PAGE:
Michael M. LarsenSenior Vice President & Chief Financial Officer

And then maybe just to you asked around what the second half might look like in terms of profitability. We fully expect based on what we’re seeing now that the business will be profitable in the second half, and we will be returning to double-digit margins as we go through this beginning recovery here in Automotive.

Andrew Alec KaplowitzCitigroup Inc — Analyst

Thanks guys.

Operator

Your next question comes from Jamie Cook from Credit Suisse. Your line is open.

Jamie Lyn CookCredit Suisse — Analyst

Okay. I guess just my first question. Can you just talk about Andy has the question on Auto, Food was also the business that was hit harder. So can you just talk about the margin trajectory as we think about the second half of the year in that business? And then I guess my follow-up question just is sort of on the market share opportunity. Can you talk about sort of early conversations with customers if you think you’ll be able to gain market share? And is that embedded as you think about sort of the sales outlook for the back half of the year?

Michael M. LarsenSenior Vice President & Chief Financial Officer

Yes. So specific on Food will probably be the hardest hit segment here in the second half of the year. We’re looking at potentially being down somewhere around 25%. But even with that sort of kind of unprecedented decline, we expect that business to continue to be profitable, and we expect margins to continue to improve from where they were in Q2 and being back into double-digit territory here in Q3 and Q4. I think in terms of the market share, rather than talking about specific customers, I think I’ll go back to the themes that Scott talked about and the fact that we have a high degree of confidence that there are real market share opportunities, there are discussions with customers that are taking place every day in every single one of our divisions. And we pointed to over $100 million of new business generated here in the second quarter just as a result of that, the first element, which is our ability to continue to supply and deliver for existing and for new customers. So I think we that’s maybe how we think about the market share opportunities.

E. Scott SantiChairman and Chief Executive Officer

Yes. And I think the only thing I would add, Jamie, is it just in terms of impact on the balance of the year, I don’t we’re not really that focused on that. We’re looking for long-term opportunities that are sustainable ultimately. The programs that I referenced, will they have some incremental benefit in the back half? Sure. But ultimately, we’re not looking for I guess the point I’m trying to make is we’re not looking for quick hits that are opportunistic. We’re looking for opportunities to move faster on opportunities that we would want even in normal times and expect that certainly, based on the second quarter, we’re certainly optimistic that those will continue to pop up as we move forward.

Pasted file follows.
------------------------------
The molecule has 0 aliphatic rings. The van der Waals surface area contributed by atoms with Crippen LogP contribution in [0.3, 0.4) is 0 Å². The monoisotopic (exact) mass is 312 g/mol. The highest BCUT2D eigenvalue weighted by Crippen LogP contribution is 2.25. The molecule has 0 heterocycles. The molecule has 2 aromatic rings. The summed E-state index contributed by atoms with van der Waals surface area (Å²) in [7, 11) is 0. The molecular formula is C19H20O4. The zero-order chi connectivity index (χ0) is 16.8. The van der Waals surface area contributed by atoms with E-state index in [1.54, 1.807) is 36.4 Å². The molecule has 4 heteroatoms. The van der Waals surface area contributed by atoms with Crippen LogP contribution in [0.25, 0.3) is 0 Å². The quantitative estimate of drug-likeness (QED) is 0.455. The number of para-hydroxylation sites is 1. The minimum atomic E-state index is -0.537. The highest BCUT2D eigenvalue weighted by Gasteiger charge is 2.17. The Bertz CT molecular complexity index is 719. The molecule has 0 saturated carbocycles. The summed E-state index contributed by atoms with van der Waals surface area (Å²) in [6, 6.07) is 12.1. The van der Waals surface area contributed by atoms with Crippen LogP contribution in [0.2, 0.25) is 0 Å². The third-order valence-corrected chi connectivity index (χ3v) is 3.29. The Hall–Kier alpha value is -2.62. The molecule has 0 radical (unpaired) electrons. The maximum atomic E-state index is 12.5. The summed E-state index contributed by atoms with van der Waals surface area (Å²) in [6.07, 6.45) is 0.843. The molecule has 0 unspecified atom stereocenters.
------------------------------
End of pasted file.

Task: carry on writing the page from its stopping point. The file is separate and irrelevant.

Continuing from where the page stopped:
Jamie Lyn CookCredit Suisse — Analyst

Thank you. I appreciate the color.

Operator

Your next question comes from Scott Davis from Melius Research. Your line is open.

Scott Reed DavisMelius Research — Analyst

Couple of questions here. But Test & Measurement margins were strong. Were there was there mix? Any support on mix there? Was it restructuring that the guys were doing on a localized basis? So it’s just really quite remarkable to have mid-20s margins in a revenue environment like this.

Michael M. LarsenSenior Vice President & Chief Financial Officer

Yes. I think it’s I think I may have mentioned this, it’s the continued execution on the enterprise initiatives contributing in a meaningful way, including all the front-to-back projects, they really carry over from last year since we put a halt on restructuring, essentially in the first half of the year, and then just really good tactical management of our operating expenses, $140 million at the total company level. And in every segment, including in Test & Measurements. So and then I think the other thing I’ll point to there, their top line was maybe a little more resilient than some of the other segments. We talked about the strength in semi, in healthcare, clean room technology, and they certainly benefited in Test & Measurement.

Scott Reed DavisMelius Research — Analyst

Okay, that’s helpful. And then as a follow up, I mean in such a big demand hit in a couple of your businesses, obviously, but how many of your own facilities remain idled? Are they are most of I mean I was going to say, are they all back up and running in some level of capacity? Or do you still have a number of facilities that are 100% shut down?

Michael M. LarsenSenior Vice President & Chief Financial Officer

We are essentially 100% open, and all of our divisions are serving customer needs at this point so.